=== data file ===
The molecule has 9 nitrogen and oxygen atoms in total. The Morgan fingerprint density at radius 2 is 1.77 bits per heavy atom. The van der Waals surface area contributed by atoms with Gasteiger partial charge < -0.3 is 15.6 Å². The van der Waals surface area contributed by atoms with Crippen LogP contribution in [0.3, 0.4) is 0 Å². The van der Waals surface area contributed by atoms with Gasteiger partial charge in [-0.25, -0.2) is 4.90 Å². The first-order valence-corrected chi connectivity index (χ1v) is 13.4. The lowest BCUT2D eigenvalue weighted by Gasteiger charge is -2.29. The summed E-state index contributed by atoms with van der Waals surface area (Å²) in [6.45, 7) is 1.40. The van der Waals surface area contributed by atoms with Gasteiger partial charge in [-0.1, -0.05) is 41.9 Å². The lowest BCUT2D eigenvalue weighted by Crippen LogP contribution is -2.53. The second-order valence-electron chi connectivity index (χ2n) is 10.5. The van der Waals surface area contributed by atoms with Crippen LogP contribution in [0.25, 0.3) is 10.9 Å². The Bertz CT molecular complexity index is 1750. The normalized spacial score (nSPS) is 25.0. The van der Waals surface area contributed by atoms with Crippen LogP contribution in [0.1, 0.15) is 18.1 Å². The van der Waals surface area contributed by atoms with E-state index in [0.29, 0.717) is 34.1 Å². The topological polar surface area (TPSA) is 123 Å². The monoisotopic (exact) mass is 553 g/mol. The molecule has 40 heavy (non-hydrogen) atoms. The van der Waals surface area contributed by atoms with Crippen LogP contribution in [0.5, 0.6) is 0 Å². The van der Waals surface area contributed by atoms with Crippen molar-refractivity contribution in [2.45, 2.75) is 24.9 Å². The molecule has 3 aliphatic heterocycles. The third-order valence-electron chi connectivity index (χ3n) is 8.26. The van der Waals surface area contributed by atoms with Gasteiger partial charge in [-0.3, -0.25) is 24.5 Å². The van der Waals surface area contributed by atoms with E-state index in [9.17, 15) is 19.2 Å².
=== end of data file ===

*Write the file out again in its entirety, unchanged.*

The molecule has 9 nitrogen and oxygen atoms in total. The Morgan fingerprint density at radius 2 is 1.77 bits per heavy atom. The van der Waals surface area contributed by atoms with Gasteiger partial charge < -0.3 is 15.6 Å². The van der Waals surface area contributed by atoms with Crippen LogP contribution in [0.3, 0.4) is 0 Å². The van der Waals surface area contributed by atoms with Gasteiger partial charge in [-0.25, -0.2) is 4.90 Å². The first-order valence-corrected chi connectivity index (χ1v) is 13.4. The lowest BCUT2D eigenvalue weighted by Gasteiger charge is -2.29. The summed E-state index contributed by atoms with van der Waals surface area (Å²) in [6.45, 7) is 1.40. The van der Waals surface area contributed by atoms with Gasteiger partial charge in [-0.1, -0.05) is 41.9 Å². The lowest BCUT2D eigenvalue weighted by Crippen LogP contribution is -2.53. The second-order valence-electron chi connectivity index (χ2n) is 10.5. The van der Waals surface area contributed by atoms with Crippen LogP contribution in [0.25, 0.3) is 10.9 Å². The Bertz CT molecular complexity index is 1750. The normalized spacial score (nSPS) is 25.0. The van der Waals surface area contributed by atoms with Crippen LogP contribution in [0.1, 0.15) is 18.1 Å². The van der Waals surface area contributed by atoms with E-state index in [0.29, 0.717) is 34.1 Å². The topological polar surface area (TPSA) is 123 Å². The monoisotopic (exact) mass is 553 g/mol. The molecule has 40 heavy (non-hydrogen) atoms. The van der Waals surface area contributed by atoms with Crippen LogP contribution in [0.5, 0.6) is 0 Å². The van der Waals surface area contributed by atoms with Crippen molar-refractivity contribution in [2.45, 2.75) is 24.9 Å². The molecule has 3 aliphatic heterocycles. The third-order valence-electron chi connectivity index (χ3n) is 8.26. The van der Waals surface area contributed by atoms with Gasteiger partial charge in [-0.3, -0.25) is 24.5 Å². The van der Waals surface area contributed by atoms with E-state index in [9.17, 15) is 19.2 Å².